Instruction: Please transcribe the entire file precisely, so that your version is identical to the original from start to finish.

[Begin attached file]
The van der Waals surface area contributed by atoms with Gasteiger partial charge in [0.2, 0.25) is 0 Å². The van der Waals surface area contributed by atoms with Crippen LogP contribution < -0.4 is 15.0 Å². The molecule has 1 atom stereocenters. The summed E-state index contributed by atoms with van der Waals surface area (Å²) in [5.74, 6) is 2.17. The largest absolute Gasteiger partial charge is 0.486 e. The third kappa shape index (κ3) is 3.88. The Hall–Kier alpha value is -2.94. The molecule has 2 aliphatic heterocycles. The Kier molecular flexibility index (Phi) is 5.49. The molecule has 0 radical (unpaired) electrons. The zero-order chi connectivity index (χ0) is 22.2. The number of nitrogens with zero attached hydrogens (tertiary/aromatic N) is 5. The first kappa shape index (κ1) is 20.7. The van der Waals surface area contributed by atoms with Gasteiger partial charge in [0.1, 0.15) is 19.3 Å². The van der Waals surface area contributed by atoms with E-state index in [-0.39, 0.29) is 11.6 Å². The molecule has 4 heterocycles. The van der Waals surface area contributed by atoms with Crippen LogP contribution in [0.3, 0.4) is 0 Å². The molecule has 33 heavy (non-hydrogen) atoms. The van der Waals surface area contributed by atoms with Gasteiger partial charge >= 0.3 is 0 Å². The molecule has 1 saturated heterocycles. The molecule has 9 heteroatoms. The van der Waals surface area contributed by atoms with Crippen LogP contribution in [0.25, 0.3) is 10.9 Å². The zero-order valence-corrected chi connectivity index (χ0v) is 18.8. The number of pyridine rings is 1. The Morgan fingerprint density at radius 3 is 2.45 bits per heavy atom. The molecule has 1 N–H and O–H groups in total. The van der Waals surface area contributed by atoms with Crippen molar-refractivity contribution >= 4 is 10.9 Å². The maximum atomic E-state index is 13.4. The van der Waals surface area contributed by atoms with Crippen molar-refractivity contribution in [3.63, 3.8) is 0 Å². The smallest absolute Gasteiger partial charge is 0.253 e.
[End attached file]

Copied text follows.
The van der Waals surface area contributed by atoms with Gasteiger partial charge in [0.2, 0.25) is 0 Å². The van der Waals surface area contributed by atoms with Crippen LogP contribution < -0.4 is 15.0 Å². The molecule has 1 atom stereocenters. The summed E-state index contributed by atoms with van der Waals surface area (Å²) in [5.74, 6) is 2.17. The largest absolute Gasteiger partial charge is 0.486 e. The third kappa shape index (κ3) is 3.88. The Hall–Kier alpha value is -2.94. The molecule has 2 aliphatic heterocycles. The Kier molecular flexibility index (Phi) is 5.49. The molecule has 0 radical (unpaired) electrons. The zero-order chi connectivity index (χ0) is 22.2. The number of nitrogens with zero attached hydrogens (tertiary/aromatic N) is 5. The first kappa shape index (κ1) is 20.7. The van der Waals surface area contributed by atoms with Gasteiger partial charge in [0.1, 0.15) is 19.3 Å². The van der Waals surface area contributed by atoms with E-state index in [-0.39, 0.29) is 11.6 Å². The molecule has 4 heterocycles. The van der Waals surface area contributed by atoms with Crippen LogP contribution in [0.3, 0.4) is 0 Å². The molecule has 33 heavy (non-hydrogen) atoms. The van der Waals surface area contributed by atoms with Gasteiger partial charge >= 0.3 is 0 Å². The molecule has 1 saturated heterocycles. The molecule has 9 heteroatoms. The van der Waals surface area contributed by atoms with Crippen LogP contribution in [0.25, 0.3) is 10.9 Å². The zero-order valence-corrected chi connectivity index (χ0v) is 18.8. The number of pyridine rings is 1. The Morgan fingerprint density at radius 3 is 2.45 bits per heavy atom. The molecule has 1 N–H and O–H groups in total. The van der Waals surface area contributed by atoms with Crippen molar-refractivity contribution >= 4 is 10.9 Å². The maximum atomic E-state index is 13.4. The van der Waals surface area contributed by atoms with Crippen molar-refractivity contribution in [3.63, 3.8) is 0 Å². The smallest absolute Gasteiger partial charge is 0.253 e.